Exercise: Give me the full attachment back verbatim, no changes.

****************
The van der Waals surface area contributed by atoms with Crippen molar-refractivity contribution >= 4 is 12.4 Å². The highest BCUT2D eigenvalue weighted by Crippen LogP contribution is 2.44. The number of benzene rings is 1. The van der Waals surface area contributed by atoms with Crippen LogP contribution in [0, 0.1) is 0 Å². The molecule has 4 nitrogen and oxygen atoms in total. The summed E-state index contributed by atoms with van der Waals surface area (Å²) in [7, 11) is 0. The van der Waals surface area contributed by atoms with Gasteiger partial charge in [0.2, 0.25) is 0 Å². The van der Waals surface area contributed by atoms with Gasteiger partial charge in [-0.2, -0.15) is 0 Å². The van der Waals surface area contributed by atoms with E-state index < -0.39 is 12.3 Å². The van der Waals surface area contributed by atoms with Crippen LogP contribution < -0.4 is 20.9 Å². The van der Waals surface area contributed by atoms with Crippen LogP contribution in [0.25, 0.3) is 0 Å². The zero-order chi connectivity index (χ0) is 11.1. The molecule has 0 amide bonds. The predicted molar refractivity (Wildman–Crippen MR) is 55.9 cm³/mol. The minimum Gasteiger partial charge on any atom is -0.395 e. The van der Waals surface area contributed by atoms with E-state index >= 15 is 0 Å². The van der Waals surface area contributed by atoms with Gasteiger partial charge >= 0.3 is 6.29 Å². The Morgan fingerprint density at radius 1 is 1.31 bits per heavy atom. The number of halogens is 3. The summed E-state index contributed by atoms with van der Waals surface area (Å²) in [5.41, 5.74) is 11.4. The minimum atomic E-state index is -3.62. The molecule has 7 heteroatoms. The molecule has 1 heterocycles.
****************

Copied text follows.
The van der Waals surface area contributed by atoms with Crippen molar-refractivity contribution >= 4 is 12.4 Å². The highest BCUT2D eigenvalue weighted by Crippen LogP contribution is 2.44. The number of benzene rings is 1. The van der Waals surface area contributed by atoms with Crippen LogP contribution in [0, 0.1) is 0 Å². The molecule has 4 nitrogen and oxygen atoms in total. The summed E-state index contributed by atoms with van der Waals surface area (Å²) in [7, 11) is 0. The van der Waals surface area contributed by atoms with Gasteiger partial charge in [0.2, 0.25) is 0 Å². The van der Waals surface area contributed by atoms with Gasteiger partial charge in [-0.2, -0.15) is 0 Å². The van der Waals surface area contributed by atoms with E-state index < -0.39 is 12.3 Å². The van der Waals surface area contributed by atoms with Crippen LogP contribution < -0.4 is 20.9 Å². The van der Waals surface area contributed by atoms with Crippen LogP contribution in [0.25, 0.3) is 0 Å². The zero-order chi connectivity index (χ0) is 11.1. The molecule has 0 amide bonds. The predicted molar refractivity (Wildman–Crippen MR) is 55.9 cm³/mol. The minimum Gasteiger partial charge on any atom is -0.395 e. The van der Waals surface area contributed by atoms with E-state index >= 15 is 0 Å². The van der Waals surface area contributed by atoms with Gasteiger partial charge >= 0.3 is 6.29 Å². The Morgan fingerprint density at radius 1 is 1.31 bits per heavy atom. The number of halogens is 3. The summed E-state index contributed by atoms with van der Waals surface area (Å²) in [5.41, 5.74) is 11.4. The minimum atomic E-state index is -3.62. The molecule has 7 heteroatoms. The molecule has 1 heterocycles.